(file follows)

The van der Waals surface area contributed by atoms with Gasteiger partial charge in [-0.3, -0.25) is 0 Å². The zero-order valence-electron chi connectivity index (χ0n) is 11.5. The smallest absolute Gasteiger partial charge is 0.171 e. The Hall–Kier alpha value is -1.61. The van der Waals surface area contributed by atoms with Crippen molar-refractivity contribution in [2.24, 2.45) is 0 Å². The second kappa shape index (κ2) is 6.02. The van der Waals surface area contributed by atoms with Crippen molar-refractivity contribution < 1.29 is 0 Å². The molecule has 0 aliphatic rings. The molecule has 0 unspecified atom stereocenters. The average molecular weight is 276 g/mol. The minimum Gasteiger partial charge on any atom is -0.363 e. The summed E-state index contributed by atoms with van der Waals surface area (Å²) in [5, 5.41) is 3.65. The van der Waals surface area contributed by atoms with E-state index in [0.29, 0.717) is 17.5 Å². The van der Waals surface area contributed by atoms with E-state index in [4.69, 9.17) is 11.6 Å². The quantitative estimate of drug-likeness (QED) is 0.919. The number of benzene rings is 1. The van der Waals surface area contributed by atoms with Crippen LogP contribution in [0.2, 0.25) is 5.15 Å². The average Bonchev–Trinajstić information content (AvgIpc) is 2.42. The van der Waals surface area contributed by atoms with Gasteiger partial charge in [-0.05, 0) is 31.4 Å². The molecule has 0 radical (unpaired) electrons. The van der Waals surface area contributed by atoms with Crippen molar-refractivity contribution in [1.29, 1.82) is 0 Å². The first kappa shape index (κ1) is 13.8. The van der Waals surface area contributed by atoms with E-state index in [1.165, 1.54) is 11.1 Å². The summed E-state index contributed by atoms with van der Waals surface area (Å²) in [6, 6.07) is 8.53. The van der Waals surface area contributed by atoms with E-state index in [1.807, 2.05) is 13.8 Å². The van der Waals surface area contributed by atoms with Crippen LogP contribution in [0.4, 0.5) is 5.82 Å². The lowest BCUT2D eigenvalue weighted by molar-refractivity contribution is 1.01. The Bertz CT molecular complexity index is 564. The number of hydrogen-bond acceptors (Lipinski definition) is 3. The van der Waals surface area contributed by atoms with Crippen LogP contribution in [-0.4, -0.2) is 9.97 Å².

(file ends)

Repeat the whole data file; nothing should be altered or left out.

The van der Waals surface area contributed by atoms with Gasteiger partial charge in [-0.3, -0.25) is 0 Å². The zero-order valence-electron chi connectivity index (χ0n) is 11.5. The smallest absolute Gasteiger partial charge is 0.171 e. The Hall–Kier alpha value is -1.61. The van der Waals surface area contributed by atoms with Crippen molar-refractivity contribution in [2.24, 2.45) is 0 Å². The second kappa shape index (κ2) is 6.02. The van der Waals surface area contributed by atoms with Crippen molar-refractivity contribution < 1.29 is 0 Å². The molecule has 0 aliphatic rings. The molecule has 0 unspecified atom stereocenters. The average molecular weight is 276 g/mol. The minimum Gasteiger partial charge on any atom is -0.363 e. The summed E-state index contributed by atoms with van der Waals surface area (Å²) in [5, 5.41) is 3.65. The van der Waals surface area contributed by atoms with E-state index in [0.29, 0.717) is 17.5 Å². The van der Waals surface area contributed by atoms with E-state index in [4.69, 9.17) is 11.6 Å². The quantitative estimate of drug-likeness (QED) is 0.919. The number of benzene rings is 1. The van der Waals surface area contributed by atoms with Crippen LogP contribution in [0.2, 0.25) is 5.15 Å². The average Bonchev–Trinajstić information content (AvgIpc) is 2.42. The van der Waals surface area contributed by atoms with Gasteiger partial charge in [-0.05, 0) is 31.4 Å². The molecule has 0 radical (unpaired) electrons. The van der Waals surface area contributed by atoms with Crippen molar-refractivity contribution in [1.29, 1.82) is 0 Å². The first kappa shape index (κ1) is 13.8. The van der Waals surface area contributed by atoms with E-state index in [1.165, 1.54) is 11.1 Å². The summed E-state index contributed by atoms with van der Waals surface area (Å²) in [6, 6.07) is 8.53. The van der Waals surface area contributed by atoms with E-state index in [1.807, 2.05) is 13.8 Å². The van der Waals surface area contributed by atoms with Crippen LogP contribution in [0.4, 0.5) is 5.82 Å². The lowest BCUT2D eigenvalue weighted by molar-refractivity contribution is 1.01. The Bertz CT molecular complexity index is 564. The number of hydrogen-bond acceptors (Lipinski definition) is 3. The van der Waals surface area contributed by atoms with Crippen LogP contribution in [-0.4, -0.2) is 9.97 Å².